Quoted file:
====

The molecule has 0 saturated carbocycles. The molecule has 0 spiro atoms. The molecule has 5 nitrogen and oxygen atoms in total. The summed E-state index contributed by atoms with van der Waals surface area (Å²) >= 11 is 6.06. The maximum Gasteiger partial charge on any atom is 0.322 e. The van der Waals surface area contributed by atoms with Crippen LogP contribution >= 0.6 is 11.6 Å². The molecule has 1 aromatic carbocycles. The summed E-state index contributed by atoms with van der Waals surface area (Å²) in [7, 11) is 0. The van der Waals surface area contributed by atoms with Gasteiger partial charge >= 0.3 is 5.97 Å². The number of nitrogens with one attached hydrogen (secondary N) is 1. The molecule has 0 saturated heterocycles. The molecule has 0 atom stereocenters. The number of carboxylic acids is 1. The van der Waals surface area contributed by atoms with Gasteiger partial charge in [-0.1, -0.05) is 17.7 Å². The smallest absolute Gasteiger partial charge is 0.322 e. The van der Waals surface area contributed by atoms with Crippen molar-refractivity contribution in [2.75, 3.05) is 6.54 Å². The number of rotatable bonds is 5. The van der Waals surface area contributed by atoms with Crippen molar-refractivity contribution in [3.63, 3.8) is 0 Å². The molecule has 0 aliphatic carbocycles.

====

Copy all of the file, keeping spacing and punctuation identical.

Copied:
The molecule has 0 saturated carbocycles. The molecule has 0 spiro atoms. The molecule has 5 nitrogen and oxygen atoms in total. The summed E-state index contributed by atoms with van der Waals surface area (Å²) >= 11 is 6.06. The maximum Gasteiger partial charge on any atom is 0.322 e. The van der Waals surface area contributed by atoms with Crippen LogP contribution >= 0.6 is 11.6 Å². The molecule has 1 aromatic carbocycles. The summed E-state index contributed by atoms with van der Waals surface area (Å²) in [7, 11) is 0. The van der Waals surface area contributed by atoms with Gasteiger partial charge >= 0.3 is 5.97 Å². The number of nitrogens with one attached hydrogen (secondary N) is 1. The molecule has 0 saturated heterocycles. The molecule has 0 atom stereocenters. The number of carboxylic acids is 1. The van der Waals surface area contributed by atoms with Gasteiger partial charge in [-0.1, -0.05) is 17.7 Å². The smallest absolute Gasteiger partial charge is 0.322 e. The van der Waals surface area contributed by atoms with Crippen molar-refractivity contribution in [2.75, 3.05) is 6.54 Å². The number of rotatable bonds is 5. The van der Waals surface area contributed by atoms with Crippen molar-refractivity contribution in [3.63, 3.8) is 0 Å². The molecule has 0 aliphatic carbocycles.